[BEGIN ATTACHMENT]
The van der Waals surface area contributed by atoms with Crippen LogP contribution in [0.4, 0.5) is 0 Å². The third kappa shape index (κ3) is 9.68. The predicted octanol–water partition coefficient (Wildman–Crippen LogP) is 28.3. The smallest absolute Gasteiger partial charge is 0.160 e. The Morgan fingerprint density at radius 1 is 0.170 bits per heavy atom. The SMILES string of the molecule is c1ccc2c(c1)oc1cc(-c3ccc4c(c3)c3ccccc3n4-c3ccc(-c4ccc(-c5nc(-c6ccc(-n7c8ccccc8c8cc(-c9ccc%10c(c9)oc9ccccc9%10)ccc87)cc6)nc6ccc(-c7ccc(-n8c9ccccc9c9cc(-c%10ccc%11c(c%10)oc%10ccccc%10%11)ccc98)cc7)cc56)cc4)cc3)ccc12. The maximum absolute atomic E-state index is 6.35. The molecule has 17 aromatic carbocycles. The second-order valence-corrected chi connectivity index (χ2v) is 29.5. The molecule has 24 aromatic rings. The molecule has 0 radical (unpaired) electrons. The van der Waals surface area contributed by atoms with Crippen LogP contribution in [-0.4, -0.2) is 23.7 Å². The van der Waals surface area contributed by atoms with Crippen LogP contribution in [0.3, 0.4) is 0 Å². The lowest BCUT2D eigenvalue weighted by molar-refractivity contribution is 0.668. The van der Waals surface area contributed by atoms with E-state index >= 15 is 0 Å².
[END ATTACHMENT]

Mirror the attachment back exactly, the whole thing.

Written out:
The van der Waals surface area contributed by atoms with Crippen LogP contribution in [0.4, 0.5) is 0 Å². The third kappa shape index (κ3) is 9.68. The predicted octanol–water partition coefficient (Wildman–Crippen LogP) is 28.3. The smallest absolute Gasteiger partial charge is 0.160 e. The Morgan fingerprint density at radius 1 is 0.170 bits per heavy atom. The SMILES string of the molecule is c1ccc2c(c1)oc1cc(-c3ccc4c(c3)c3ccccc3n4-c3ccc(-c4ccc(-c5nc(-c6ccc(-n7c8ccccc8c8cc(-c9ccc%10c(c9)oc9ccccc9%10)ccc87)cc6)nc6ccc(-c7ccc(-n8c9ccccc9c9cc(-c%10ccc%11c(c%10)oc%10ccccc%10%11)ccc98)cc7)cc56)cc4)cc3)ccc12. The maximum absolute atomic E-state index is 6.35. The molecule has 17 aromatic carbocycles. The second-order valence-corrected chi connectivity index (χ2v) is 29.5. The molecule has 24 aromatic rings. The molecule has 0 radical (unpaired) electrons. The van der Waals surface area contributed by atoms with Crippen LogP contribution in [-0.4, -0.2) is 23.7 Å². The van der Waals surface area contributed by atoms with Crippen LogP contribution in [0.3, 0.4) is 0 Å². The lowest BCUT2D eigenvalue weighted by molar-refractivity contribution is 0.668. The van der Waals surface area contributed by atoms with E-state index >= 15 is 0 Å².